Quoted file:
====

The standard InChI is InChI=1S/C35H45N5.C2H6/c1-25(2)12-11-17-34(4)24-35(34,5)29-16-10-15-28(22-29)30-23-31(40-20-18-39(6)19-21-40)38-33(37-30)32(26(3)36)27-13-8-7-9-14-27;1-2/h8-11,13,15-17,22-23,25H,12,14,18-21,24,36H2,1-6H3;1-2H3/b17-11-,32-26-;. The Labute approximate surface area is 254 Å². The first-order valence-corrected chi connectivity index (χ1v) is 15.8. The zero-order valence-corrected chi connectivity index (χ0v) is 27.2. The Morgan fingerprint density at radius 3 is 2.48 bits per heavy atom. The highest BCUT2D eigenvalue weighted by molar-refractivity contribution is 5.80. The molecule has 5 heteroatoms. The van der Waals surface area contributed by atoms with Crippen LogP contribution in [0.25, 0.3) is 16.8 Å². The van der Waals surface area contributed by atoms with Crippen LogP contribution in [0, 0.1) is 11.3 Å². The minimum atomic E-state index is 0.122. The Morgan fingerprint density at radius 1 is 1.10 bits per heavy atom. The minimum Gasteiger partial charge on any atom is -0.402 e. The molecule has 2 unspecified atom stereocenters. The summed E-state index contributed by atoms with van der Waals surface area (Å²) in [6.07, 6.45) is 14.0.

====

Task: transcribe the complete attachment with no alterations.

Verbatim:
The standard InChI is InChI=1S/C35H45N5.C2H6/c1-25(2)12-11-17-34(4)24-35(34,5)29-16-10-15-28(22-29)30-23-31(40-20-18-39(6)19-21-40)38-33(37-30)32(26(3)36)27-13-8-7-9-14-27;1-2/h8-11,13,15-17,22-23,25H,12,14,18-21,24,36H2,1-6H3;1-2H3/b17-11-,32-26-;. The Labute approximate surface area is 254 Å². The first-order valence-corrected chi connectivity index (χ1v) is 15.8. The zero-order valence-corrected chi connectivity index (χ0v) is 27.2. The Morgan fingerprint density at radius 3 is 2.48 bits per heavy atom. The highest BCUT2D eigenvalue weighted by molar-refractivity contribution is 5.80. The molecule has 5 heteroatoms. The van der Waals surface area contributed by atoms with Crippen LogP contribution in [0.25, 0.3) is 16.8 Å². The van der Waals surface area contributed by atoms with Crippen LogP contribution in [0, 0.1) is 11.3 Å². The minimum atomic E-state index is 0.122. The Morgan fingerprint density at radius 1 is 1.10 bits per heavy atom. The minimum Gasteiger partial charge on any atom is -0.402 e. The molecule has 2 unspecified atom stereocenters. The summed E-state index contributed by atoms with van der Waals surface area (Å²) in [6.07, 6.45) is 14.0.